Current Issue


To gauge the relative health of the drum & percussion market, MMR recently polled over 350 dealers from across the country. While responses to our surveys of this sort often indicate a clear trajectory for a given market segment, this time around the results are a little murkier.

Read more: The Beat Goes On - Disparate Feedback from U.S. Drum & Percussion Retailers Indicates a Market in... >>>

Upfront Q&A

In the 10 years since Mike Skinner, Greg Greime, and Bill Gray founded Illinois-based DANSR Inc., the company has emerged as one of the major players in the world of B&O accessories. Rising to the challenge of overcoming the 2008 recession while still a very young organization, DANSR picked up distribution for Jones Double Reeds, Denis Wick brass products, and handles all of Vandoren’s U.S. operations. The company is focused on helping to expand market reach of Vandoren’s still-new (introduced in 2012) JUNO line of student-level reeds.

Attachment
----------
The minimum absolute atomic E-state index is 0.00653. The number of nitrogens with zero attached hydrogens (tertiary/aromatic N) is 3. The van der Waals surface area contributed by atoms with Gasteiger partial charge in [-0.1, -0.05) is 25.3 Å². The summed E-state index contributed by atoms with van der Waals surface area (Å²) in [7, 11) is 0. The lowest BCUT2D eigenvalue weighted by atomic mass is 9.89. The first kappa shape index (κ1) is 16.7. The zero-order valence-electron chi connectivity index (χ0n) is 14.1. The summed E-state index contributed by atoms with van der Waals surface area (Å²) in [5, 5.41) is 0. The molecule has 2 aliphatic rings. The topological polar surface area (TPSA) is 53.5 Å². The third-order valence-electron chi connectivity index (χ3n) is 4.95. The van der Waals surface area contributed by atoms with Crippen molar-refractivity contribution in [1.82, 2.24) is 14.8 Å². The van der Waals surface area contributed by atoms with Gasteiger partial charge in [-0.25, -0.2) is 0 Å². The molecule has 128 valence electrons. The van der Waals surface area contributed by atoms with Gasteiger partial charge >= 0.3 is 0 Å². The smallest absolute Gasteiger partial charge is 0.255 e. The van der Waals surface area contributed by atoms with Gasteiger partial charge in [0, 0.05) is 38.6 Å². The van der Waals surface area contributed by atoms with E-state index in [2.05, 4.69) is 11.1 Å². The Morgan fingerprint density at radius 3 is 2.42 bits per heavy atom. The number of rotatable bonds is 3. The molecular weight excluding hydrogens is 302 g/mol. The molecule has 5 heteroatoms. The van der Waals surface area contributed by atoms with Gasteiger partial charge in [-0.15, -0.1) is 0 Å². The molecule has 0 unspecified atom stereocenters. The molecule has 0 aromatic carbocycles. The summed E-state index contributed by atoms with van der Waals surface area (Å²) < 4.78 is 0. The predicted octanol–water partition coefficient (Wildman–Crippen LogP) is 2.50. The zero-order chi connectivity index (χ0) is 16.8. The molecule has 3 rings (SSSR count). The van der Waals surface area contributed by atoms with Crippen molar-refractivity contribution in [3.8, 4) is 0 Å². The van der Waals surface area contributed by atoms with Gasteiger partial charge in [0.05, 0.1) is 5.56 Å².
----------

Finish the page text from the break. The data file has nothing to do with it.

Read more: DANSR’s Mike Skinner >>>

Last Word

Guitars and drums have long had their celebrity-endorsed versions, iterations customized for a particular player’s specifications and tastes. The hook here is obvious: they focus the aspirational qualities of the instrument on a musical hero, be it Les Paul or Dimebag Darrell. But MI manufacturers are having some success with heroes of the non-musical sort, too. Fender earlier this year came out with its Major League Baseball-themed guitar series. Each Stratocaster guitar in the series will feature official team logos along with custom-designed landmark imagery unique to the team’s market, as well as the MLB logo adorning the neck plate. In September, Peavey added to its line of Marvel super-hero products with new Marvel’s Guardians of the Galaxy musical instruments and accessories, including guitars, ukuleles, straps and picks. Hey, even talking raccoons gotta play, right?

Read more: Connections >>>